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Chargebacks can be a real problem for hoteliers, a bottleneck to profitability that consumes a lot of time and energy to manage. This dynamic occurs when a guest reports a transaction as invalid, inaccurate, or fraudulent. 

Although chargebacks exist to protect credit card holders from fraud or poor service, they are also used as a way to avoid paying for hotel accommodations. That said, how can we reduce chargebacks at a hotel? In this article we will analyze the process of chargebacks and we will give you the keys to manage them effectively.

What is a hotel chargeback?

First things first, what is a chargeback? It’s a complaint about a transaction that is initiated by a customer’s bank after the cardholder has indicated that they do not agree to that charge.

For the credit card holder, this system protects against fraudulent operations and unauthorized charges. For a hotel, it is a threat that can cause profit loss. 

Typically, a chargeback occurs when a customer claims what they believe to be a fraudulent transaction on their credit card statement. 

Regardless of the reason, after submitting the claim, the cardholder’s bank and the receiving bank investigate its validity. Until the return request is resolved, the guest will receive the amount claimed in credit form.

But if both banks can’t resolve the conflict, the receiving bank will send a chargeback notice to the hotel, which can accept or refute the decision. The guest may have to provide evidence.

Every chargeback your hotel faces takes staff time and effort, which could be put to more productive uses, and also causes financial losses. To prevent this, it is possible to protect your hotel against chargebacks with strong and clear procedures. 

How to reduce hotel chargebacks

It is necessary to take a strong stance against fraudulent hotel chargebacks, so here are some methods to reduce them:

  1. Provide detailed bills. This can be a printout copy that we physically deliver or an email invoice at checkout, but it’s a good idea to have a clear process for sharing itemized invoices with guests.
  2. Thorough registration. You never know what transaction might result in a chargeback, so it’s best to keep precise records and clear evidence to respond to any claim. To do this, keep a copy of the draft of the sale signed by the client, and detailed with the date and amount of the transaction.
  3. Keep records for at least three years. Most card issuers require a minimum retention period of 13 months. 
  4. Answer fast. Chargebacks are an unpleasant task, but it is crucial to respond on time or you may automatically lose the claimed amount.
  5. Trained staff. Incorrectly payments or inaccurate invoices can cause expensive chargebacks. Make sure that the staff is well trained to avoid these situations.

How to control hotel chargebacks?

To control this kind of fraud, the Goguest platform offers a complete system that facilitates operations management making it harder to this situations to happen. At the check-in, an NFC bracelet is put on the wrist of the guest, who signs a document giving his consent to the use of the bracelet as a payment method.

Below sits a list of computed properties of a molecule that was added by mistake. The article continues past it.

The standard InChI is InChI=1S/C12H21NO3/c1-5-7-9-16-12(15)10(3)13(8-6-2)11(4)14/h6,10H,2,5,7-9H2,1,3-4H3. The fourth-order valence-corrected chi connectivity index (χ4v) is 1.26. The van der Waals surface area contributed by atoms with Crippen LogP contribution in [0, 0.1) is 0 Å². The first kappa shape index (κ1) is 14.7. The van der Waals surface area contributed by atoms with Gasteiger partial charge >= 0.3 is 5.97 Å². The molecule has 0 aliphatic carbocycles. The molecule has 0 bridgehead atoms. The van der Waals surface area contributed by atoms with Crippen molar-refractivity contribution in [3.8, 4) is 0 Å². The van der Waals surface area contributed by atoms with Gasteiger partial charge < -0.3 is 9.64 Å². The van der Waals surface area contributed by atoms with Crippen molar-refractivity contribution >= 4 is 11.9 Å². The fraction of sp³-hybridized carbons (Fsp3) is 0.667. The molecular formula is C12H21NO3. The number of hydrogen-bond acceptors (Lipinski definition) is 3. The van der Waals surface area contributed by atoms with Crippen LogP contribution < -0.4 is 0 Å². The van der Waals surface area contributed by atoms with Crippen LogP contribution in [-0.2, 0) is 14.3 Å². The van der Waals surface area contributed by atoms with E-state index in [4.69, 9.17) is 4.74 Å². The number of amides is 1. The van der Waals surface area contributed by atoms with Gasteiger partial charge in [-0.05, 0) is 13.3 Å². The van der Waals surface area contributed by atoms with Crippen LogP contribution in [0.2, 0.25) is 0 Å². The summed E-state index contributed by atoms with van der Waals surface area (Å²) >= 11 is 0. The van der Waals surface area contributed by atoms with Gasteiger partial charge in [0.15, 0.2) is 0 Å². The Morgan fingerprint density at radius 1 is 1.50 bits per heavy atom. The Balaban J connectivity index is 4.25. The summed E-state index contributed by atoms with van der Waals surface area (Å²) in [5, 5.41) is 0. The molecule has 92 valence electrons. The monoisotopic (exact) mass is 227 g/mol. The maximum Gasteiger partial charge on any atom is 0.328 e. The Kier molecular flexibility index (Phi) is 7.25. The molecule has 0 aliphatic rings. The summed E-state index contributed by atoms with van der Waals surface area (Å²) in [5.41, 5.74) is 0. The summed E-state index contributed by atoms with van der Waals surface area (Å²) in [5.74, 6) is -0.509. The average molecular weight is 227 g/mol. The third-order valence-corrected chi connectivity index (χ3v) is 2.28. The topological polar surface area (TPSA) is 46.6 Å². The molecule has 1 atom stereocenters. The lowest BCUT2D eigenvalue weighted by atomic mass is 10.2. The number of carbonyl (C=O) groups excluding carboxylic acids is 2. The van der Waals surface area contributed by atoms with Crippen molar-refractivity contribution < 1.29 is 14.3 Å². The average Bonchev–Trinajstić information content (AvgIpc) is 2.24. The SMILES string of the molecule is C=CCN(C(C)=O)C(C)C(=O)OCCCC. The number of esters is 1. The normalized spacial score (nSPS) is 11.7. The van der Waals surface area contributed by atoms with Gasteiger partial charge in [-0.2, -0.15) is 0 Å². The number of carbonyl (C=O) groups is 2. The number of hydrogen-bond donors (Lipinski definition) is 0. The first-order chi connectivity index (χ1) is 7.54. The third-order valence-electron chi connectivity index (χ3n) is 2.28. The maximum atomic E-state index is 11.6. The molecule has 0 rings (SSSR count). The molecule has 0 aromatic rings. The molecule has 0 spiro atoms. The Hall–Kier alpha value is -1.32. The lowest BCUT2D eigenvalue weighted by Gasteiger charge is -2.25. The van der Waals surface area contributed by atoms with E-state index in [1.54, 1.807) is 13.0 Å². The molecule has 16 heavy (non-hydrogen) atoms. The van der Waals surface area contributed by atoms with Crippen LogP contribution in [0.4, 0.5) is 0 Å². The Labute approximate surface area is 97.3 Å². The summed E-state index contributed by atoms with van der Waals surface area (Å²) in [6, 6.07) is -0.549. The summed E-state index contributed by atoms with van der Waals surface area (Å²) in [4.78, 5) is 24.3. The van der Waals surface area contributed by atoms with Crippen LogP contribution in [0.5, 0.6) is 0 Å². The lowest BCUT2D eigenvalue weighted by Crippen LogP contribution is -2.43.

This way, when the guest pays for a service, the wristband is scanned to identify him, the check is closed and posted in the PMS. Each chip has a unique code and a PIN can be added to validate the service charge. All charges are posted in the PMS and on the Goguest platform so that every fraudulent chargeback can be monitored.

How to reply to a chargeback?

During the process of disputing a chargeback, the cardholder and the provider try to prove the hotel wrong by providing evidence. But how are these returns managed? Let’s see that step by step:

  • The cardholder contacts his bank to inform that there is a transaction they want to claim.
  • The issuing bank reviews the claim, supporting documents, and the cardholder’s explanation. After reviewing them, the bank decides whether to reject the evidence, or to accept it.
  • The payment gateway receives the payback. If the issuing bank decides that the claim is valid, it sends a notification to the payment platform and withdraws that amount of money.
  • The provider receives the return notification and has two options: 
  • -Accept the return and then the cardholder will be reimbursed.
  • -Reaffirm the charge by providing valid evidence. 
  • The payment platform receives the proofs and sends them, if necessary, to the issuing bank.
  • The issuing bank receives the evidence and can:
  • -Accept that the hotel made a legitimate charge and ask the cardholder to withdraw their claim and return the amount.
  • -Accept that the cardholder is right and close the case.

How long does it take to process a chargeback?

As we have just seen, managing a chargeback can be a long and tedious process. It depends, mostly, on the company issuing the credit card, since each one of them has its own terms.

Generally, a cardholder can initiate a claim within 120 days from the date of the transaction. After you provide the evidence, it may take 60-75 days to be resolved.